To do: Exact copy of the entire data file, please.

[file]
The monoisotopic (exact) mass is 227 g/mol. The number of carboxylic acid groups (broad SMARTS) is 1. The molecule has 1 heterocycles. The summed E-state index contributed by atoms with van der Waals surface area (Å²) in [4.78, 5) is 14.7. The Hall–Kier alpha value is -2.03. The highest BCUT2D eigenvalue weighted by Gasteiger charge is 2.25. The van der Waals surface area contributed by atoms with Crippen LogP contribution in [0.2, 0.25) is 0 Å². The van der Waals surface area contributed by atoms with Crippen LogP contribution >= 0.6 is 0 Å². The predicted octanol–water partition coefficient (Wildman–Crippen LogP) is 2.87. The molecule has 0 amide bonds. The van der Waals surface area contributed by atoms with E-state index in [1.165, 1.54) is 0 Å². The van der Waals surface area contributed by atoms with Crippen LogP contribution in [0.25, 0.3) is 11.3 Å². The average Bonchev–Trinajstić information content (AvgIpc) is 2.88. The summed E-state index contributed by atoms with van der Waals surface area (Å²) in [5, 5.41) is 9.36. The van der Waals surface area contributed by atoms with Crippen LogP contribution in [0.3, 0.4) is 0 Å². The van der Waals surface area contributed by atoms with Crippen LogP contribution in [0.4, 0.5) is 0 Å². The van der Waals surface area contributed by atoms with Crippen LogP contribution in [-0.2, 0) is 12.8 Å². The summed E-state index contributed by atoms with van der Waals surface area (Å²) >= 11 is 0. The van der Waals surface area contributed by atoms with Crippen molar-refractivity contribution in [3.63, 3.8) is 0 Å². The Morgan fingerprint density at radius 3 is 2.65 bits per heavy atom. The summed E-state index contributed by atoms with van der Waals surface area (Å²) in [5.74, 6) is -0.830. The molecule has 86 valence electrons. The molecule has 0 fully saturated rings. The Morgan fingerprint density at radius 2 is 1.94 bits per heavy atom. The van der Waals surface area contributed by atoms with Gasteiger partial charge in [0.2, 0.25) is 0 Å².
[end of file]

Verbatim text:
The monoisotopic (exact) mass is 227 g/mol. The number of carboxylic acid groups (broad SMARTS) is 1. The molecule has 1 heterocycles. The summed E-state index contributed by atoms with van der Waals surface area (Å²) in [4.78, 5) is 14.7. The Hall–Kier alpha value is -2.03. The highest BCUT2D eigenvalue weighted by Gasteiger charge is 2.25. The van der Waals surface area contributed by atoms with Crippen LogP contribution in [0.2, 0.25) is 0 Å². The van der Waals surface area contributed by atoms with Crippen LogP contribution >= 0.6 is 0 Å². The predicted octanol–water partition coefficient (Wildman–Crippen LogP) is 2.87. The molecule has 0 amide bonds. The van der Waals surface area contributed by atoms with E-state index in [1.165, 1.54) is 0 Å². The van der Waals surface area contributed by atoms with Crippen LogP contribution in [0.25, 0.3) is 11.3 Å². The average Bonchev–Trinajstić information content (AvgIpc) is 2.88. The summed E-state index contributed by atoms with van der Waals surface area (Å²) in [5, 5.41) is 9.36. The van der Waals surface area contributed by atoms with Crippen LogP contribution in [0.3, 0.4) is 0 Å². The van der Waals surface area contributed by atoms with Crippen LogP contribution in [0.4, 0.5) is 0 Å². The van der Waals surface area contributed by atoms with Crippen LogP contribution in [-0.2, 0) is 12.8 Å². The summed E-state index contributed by atoms with van der Waals surface area (Å²) >= 11 is 0. The van der Waals surface area contributed by atoms with Crippen molar-refractivity contribution in [3.63, 3.8) is 0 Å². The Morgan fingerprint density at radius 3 is 2.65 bits per heavy atom. The summed E-state index contributed by atoms with van der Waals surface area (Å²) in [5.74, 6) is -0.830. The molecule has 86 valence electrons. The molecule has 0 fully saturated rings. The Morgan fingerprint density at radius 2 is 1.94 bits per heavy atom. The van der Waals surface area contributed by atoms with Gasteiger partial charge in [0.2, 0.25) is 0 Å².